1. Man, these are good tips. I do hope I remember these later. I need a good reader/editor to help me. Doing this editing is going to be tedious and makes me want to scrap the story all together. *sigh*


    • No! No! No! Don’t give up and never ever delete that file. At the very worst your NaNoWriMo novel is good writing practice. When you ever read news stories about a writer having fantastic success with their debut novel you can bet that they have two or three novels under their belt which weren’t ready for publication but the writing of them DID help towards getting published.
      I know editing seems like a lot of work but trust me it is easier than the hard work of creation. (Never forget that you started with a blank sheet and you made something from nothing!)


      • I just find cutting things difficult. If I could get over my hard feelings toward the piece, things wouldn’t be so bad.


      • Bridget

        That the universal law of ruining things to make them better….. : (

        Let me see, good life or good story?

        Okay, good story wins.

        For some reason, this advice hit home when you said it. Likely just luck or the number of times I’d already heard it. More likely though the way you showed it, not told it.

        So, it hit hard.
        Life would have been better had it hit harder sooner.

        Hope that tells you how amazing you are.

        You are so appreciated. : )



    • I’m editing my second novel at the moment and have just cut out whole scenes – pages and pages that I struggled over and I think are pretty good – but when I came to read it as a whole didn’t really add anything to the story. Red pens all round….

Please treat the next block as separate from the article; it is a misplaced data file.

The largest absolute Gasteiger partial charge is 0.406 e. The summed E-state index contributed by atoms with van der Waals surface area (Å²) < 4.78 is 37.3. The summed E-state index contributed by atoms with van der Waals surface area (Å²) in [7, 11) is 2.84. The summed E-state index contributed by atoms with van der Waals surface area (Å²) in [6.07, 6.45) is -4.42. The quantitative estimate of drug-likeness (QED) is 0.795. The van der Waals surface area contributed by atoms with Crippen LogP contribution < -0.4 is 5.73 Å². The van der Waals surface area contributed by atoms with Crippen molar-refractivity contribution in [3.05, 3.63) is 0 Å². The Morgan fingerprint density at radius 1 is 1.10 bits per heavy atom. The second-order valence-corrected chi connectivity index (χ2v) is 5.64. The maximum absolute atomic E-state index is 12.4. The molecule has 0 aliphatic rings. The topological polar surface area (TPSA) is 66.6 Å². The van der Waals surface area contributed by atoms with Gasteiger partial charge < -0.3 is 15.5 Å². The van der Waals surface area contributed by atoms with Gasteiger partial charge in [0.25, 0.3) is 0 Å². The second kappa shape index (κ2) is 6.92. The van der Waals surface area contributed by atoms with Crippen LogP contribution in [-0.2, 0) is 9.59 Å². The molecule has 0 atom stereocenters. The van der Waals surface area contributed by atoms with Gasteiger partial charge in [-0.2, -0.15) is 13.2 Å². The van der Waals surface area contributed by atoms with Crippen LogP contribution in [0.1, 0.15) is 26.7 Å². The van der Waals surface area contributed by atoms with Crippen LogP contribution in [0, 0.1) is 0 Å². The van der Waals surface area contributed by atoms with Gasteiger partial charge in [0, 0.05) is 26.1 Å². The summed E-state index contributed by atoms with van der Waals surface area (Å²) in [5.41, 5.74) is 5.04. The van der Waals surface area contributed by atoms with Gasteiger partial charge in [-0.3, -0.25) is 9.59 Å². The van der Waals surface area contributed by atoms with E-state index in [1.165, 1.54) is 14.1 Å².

2. Pingback: NaNoWriMo withdrawal | ozonenut

  3. Such a helpful and informative post! 😉
    Sigh. My adjectives travel in groups, not just pairs, like whole litters of puppies …
    Fortunately, I don’t seem to have trouble picking the best one, and sending the rest to a good home. 🙂


    • Know exactly what you mean..some fiction writers are skilled at self editing as they write – it’s what journalists do all the time – but for most of us we have to get the story down and then go back and prune.


  4. Pingback: NaNoWriMo Continued | The Claire Violet Thorpe Express

    • I think it was Horace 2000 + years ago that put it down in writing that the only way to start is in the middle….and if you want a contemporary example just think of the way a James Bond movie starts with some incredible action sequence without a preamble. We don’t know what’s happening or why but with such verve and tension we are wiling to wait to find out…by which time we are hooked.


  5. Great advice! I’m especially prone to pairing of adjectives, so this made me smile. I have only recently become aware of this tendency and am trying to control it. I’ve been doing a lot of editing the past few weeks and it has highlighted all sorts of bad writing habits I seem to have acquired over the years…


  6. Pingback: Novel Wishes and NaNoWriMo Dreams « Sonia G Medeiros

  7. Pingback: The Post-NaNoWriMo Blues « A Writer Inspired

  8. Pingback: IWSG: NaNo Down, 50K to Go. | Writing, Reading, and Life

  9. Pingback: Notes of the Craft Vol. 2 « Excursions Into Imagination

  10. Pingback: First Draft Edit. Five Things to Ponder. | magdalena vandenberg

  11. Pingback: Rite of Passage is “complete” | Pioneers of the Shattered Waters

  12. Pingback: What If It All Means Something – Chapter 5 « What If It All Means Something

  13. Pingback: Revising Your Novel and the Problem of the Back Story « narrativeblog

Lets chat!

Fill in your details below or click an icon to log in: Logo

You are commenting using your account. Log Out /  Change )

Facebook photo

You are commenting using your Facebook account. Log Out /  Change )

Connecting to %s